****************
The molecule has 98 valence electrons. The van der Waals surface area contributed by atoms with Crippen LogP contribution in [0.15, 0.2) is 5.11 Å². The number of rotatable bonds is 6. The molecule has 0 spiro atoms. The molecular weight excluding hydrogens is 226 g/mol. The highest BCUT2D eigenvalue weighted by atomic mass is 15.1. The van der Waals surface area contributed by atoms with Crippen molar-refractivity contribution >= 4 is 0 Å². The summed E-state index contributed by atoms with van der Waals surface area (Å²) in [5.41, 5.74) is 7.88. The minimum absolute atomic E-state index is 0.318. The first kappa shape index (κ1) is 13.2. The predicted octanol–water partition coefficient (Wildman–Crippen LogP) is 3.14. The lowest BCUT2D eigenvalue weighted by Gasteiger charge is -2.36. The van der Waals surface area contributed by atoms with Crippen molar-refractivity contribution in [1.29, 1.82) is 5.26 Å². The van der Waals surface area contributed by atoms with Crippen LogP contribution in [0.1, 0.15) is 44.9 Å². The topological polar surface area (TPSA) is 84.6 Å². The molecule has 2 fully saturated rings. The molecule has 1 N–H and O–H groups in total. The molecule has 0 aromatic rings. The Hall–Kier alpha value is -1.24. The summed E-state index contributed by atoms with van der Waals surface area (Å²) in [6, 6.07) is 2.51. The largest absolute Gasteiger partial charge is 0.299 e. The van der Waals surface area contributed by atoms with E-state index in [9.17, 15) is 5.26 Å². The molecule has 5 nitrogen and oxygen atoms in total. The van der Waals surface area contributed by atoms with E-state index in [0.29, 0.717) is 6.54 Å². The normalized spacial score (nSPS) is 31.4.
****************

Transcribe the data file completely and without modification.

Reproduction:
The molecule has 98 valence electrons. The van der Waals surface area contributed by atoms with Crippen LogP contribution in [0.15, 0.2) is 5.11 Å². The number of rotatable bonds is 6. The molecule has 0 spiro atoms. The molecular weight excluding hydrogens is 226 g/mol. The highest BCUT2D eigenvalue weighted by atomic mass is 15.1. The van der Waals surface area contributed by atoms with Crippen molar-refractivity contribution >= 4 is 0 Å². The summed E-state index contributed by atoms with van der Waals surface area (Å²) in [5.41, 5.74) is 7.88. The minimum absolute atomic E-state index is 0.318. The first kappa shape index (κ1) is 13.2. The predicted octanol–water partition coefficient (Wildman–Crippen LogP) is 3.14. The lowest BCUT2D eigenvalue weighted by Gasteiger charge is -2.36. The van der Waals surface area contributed by atoms with Crippen molar-refractivity contribution in [1.29, 1.82) is 5.26 Å². The van der Waals surface area contributed by atoms with Crippen LogP contribution in [0.1, 0.15) is 44.9 Å². The topological polar surface area (TPSA) is 84.6 Å². The molecule has 2 fully saturated rings. The molecule has 1 N–H and O–H groups in total. The molecule has 0 aromatic rings. The Hall–Kier alpha value is -1.24. The summed E-state index contributed by atoms with van der Waals surface area (Å²) in [6, 6.07) is 2.51. The largest absolute Gasteiger partial charge is 0.299 e. The van der Waals surface area contributed by atoms with E-state index in [9.17, 15) is 5.26 Å². The molecule has 5 nitrogen and oxygen atoms in total. The van der Waals surface area contributed by atoms with E-state index in [0.29, 0.717) is 6.54 Å². The normalized spacial score (nSPS) is 31.4.